This could solve any IP issues with the Babcock proposal.

  3. It’s petty, and obviously a lesser consideration, but does anyone else not like Leander because it’s just ugly? It would look great if they lowered that big flat section of superstructure that juts out in front of the bridge, either so it’s flat or as a raised forecastle like that on the Type 26.

    Like I said, it’s somewhat petty, but while it’s not as important as structural strength or equipment loadout, optics are still important for a warship. If your ship doesn’t look capable and intimidating, it’s going to be far less effective in its role as a visual deterrent to potential opponents.

    • My concern is growth, the NShBS suggested we sell these on after 10 years instead of refit and build more. Will Leander design have the growth for the tech that will be around in 10-15 years time or will we have to switch to another design.

      • Its certainly possibly that Leander lacks the capacity for future growth, although based on current projections and equipment we know will be in service, we can take a guess.

        We can rule railguns out almost certainly. Railguns will be operational by the mid-to-late 2020s, but their weight and power requirements will restrict them to bigger, purpose-built vessels, similar to traditional battleships, at least for the first decade or two of their operational service.

        Lasers should be no problem. BAE say on the Leander website that provision for laser weapons is included in the design, which basically means theres plenty of additional electricity being generated to power laser weapons. Of course, depending on what other upgrades are included, especially high power demand items like radars or computer upgrades, that all eats into both weight and power margins, so for now I think we’ll just have to settle for saying it’ll be fine in this regard for now.

        Supersonic or hypersonic missiles, obviously as long as they fit in a Mk41 or a canister then theres no issue. Perseus is being developed to fit in both Mk41 and Sylver VLS systems for the Royal and French navies, and the West is unlikely to change launch systems in the next couple of decades.

  4. Surely the politics of the NShBS dictate that despite the inefficiency more yards than CL will have to be involved in the build? I like the electric drive and the range of lengths on offer might make it more ‘exportable’ than the 140m Arrowhead for smaller navies.

    • Actually, CL used A and P for the stern of the polar research ship and that was an international bid that they won, so I don’t think it has to be inefficient.

      • Didn’t know that. Thx. Two sounds reasonable. I was just thinking there has to be a point if you parse the build into a large number of yards/ modules that you spend more time corodinating than building.

        • I would love H&W to start building ships again, but apart from the large dry dock and two cranes they have no facilities to manufacture ship blocks. It only would have made sense to outfit the aircraft carriers or larger RFA vessels there.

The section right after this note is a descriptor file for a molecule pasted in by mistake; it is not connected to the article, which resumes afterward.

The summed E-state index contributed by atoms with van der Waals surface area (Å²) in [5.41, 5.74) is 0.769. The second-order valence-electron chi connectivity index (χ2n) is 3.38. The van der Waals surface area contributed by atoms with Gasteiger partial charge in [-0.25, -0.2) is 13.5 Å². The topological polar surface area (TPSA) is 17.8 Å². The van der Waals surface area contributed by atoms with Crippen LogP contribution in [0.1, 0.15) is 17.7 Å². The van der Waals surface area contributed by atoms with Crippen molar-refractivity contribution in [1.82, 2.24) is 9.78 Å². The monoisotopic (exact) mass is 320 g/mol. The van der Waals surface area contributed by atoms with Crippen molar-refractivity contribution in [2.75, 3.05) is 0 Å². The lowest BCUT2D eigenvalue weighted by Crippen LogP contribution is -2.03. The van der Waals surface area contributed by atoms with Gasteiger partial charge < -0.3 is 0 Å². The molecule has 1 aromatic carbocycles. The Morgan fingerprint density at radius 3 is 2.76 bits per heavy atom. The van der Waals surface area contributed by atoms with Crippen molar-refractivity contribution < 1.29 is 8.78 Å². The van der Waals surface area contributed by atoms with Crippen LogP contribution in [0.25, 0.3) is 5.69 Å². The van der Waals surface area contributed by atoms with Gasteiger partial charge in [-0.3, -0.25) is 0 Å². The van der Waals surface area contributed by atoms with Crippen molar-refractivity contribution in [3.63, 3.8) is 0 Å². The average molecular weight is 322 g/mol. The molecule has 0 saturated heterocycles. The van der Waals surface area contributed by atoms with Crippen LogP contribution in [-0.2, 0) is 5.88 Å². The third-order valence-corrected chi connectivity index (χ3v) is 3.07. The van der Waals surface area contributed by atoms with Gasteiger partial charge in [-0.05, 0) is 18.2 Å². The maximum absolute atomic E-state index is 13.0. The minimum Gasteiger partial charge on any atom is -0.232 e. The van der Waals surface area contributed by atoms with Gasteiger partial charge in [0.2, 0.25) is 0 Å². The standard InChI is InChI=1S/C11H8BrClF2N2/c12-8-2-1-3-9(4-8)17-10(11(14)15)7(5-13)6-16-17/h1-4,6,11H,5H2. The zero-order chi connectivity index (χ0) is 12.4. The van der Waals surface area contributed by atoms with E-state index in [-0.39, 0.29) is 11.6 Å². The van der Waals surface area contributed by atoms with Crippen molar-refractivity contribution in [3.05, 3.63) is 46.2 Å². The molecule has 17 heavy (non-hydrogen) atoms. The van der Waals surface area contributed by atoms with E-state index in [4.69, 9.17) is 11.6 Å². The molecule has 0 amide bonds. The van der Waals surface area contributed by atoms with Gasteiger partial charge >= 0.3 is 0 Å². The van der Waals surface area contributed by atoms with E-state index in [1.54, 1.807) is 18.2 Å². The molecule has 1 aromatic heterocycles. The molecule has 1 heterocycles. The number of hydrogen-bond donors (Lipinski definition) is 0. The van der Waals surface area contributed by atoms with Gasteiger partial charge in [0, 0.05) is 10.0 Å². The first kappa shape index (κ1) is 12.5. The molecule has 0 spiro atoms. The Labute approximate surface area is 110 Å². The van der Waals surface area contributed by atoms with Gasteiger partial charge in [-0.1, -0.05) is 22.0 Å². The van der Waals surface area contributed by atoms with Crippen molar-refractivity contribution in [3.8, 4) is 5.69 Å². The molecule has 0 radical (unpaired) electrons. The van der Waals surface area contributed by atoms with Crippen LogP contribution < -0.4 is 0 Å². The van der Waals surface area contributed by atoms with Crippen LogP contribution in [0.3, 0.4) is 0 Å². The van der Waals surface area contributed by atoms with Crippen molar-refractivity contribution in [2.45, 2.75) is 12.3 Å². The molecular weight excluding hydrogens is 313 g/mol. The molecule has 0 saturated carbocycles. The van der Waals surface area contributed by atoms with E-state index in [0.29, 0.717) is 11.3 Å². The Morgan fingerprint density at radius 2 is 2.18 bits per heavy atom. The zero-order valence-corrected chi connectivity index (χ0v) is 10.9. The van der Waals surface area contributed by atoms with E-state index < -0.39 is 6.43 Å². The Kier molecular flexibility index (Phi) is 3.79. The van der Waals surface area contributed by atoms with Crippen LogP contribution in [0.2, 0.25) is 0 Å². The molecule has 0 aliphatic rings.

So splitting type 31 across two yards is the only option that makes sense. Anymore and the costs will needlessly skyrocket.

          • I think using 2 yards you could offset the cost of moving the blocks. A yard can focus on efficiencies of producing a few blocks and do it well. But I don’t think it would make too much sense to go beyond 2 yards as there wouldn’t be enough work.

  5. Having had a look at the polar research ship build, perhaps not as complex, but still complex and a bigger ship at 10000 tons for 200m. I think CL can do this for 250m. Its the BAe part I’m not sure about, BAe are always risk averse and pile on margin to cover themselves.

  6. This is the Ugliest Patrol ship ever.Will not hit the export market. If the Uk Government select this it will be overdue over priced and have major engine problems WHAT A LOAD OF JUNK
    Please Please let Babcock build the ArrowHead keep BAE System away from building any more junk for the Royal Navy.

  7. I think these will be chosen as they make sense on a number of different levels, they use more British systems, they use systems already in use with the Royal Navy and, very importantly, they will be cheaper. It will be nice to see an English shipyard build some Royal Navy ships again too. Give Rosyth the solid support ships and everyone is happy.

  8. Frankly if we can get 5 RN versions with the armament shown in the graphics for £250m each then we should award the contract now.

    Artisan, phalanx and the GPMGs would surely be taken from the GP T23s. I assume Sea Ceptor could be too. Get on with it, time is short.

        • Exactly.

          Rob IMO all our surface escorts should have them as standard!

          We have discussed this previously on here and I have been told assets deploying get the CIWS fitted, but that is my opinion.

    • Agee.
      The RFI document shows about 3 more months of competitive design phase before main gate midway through Q4 of this year. If you take this web site at face value CL and BAE are good to go with a thought through, low risk, capable and exportable option.

  9. When the base line Khareef was delivered for £140 million fully armed it’s hard to believe Leander did not come in at £250 million.

    But then river bacth 1 was delivered for £50 million and then BAE needed £250 million for the bact h two vessels.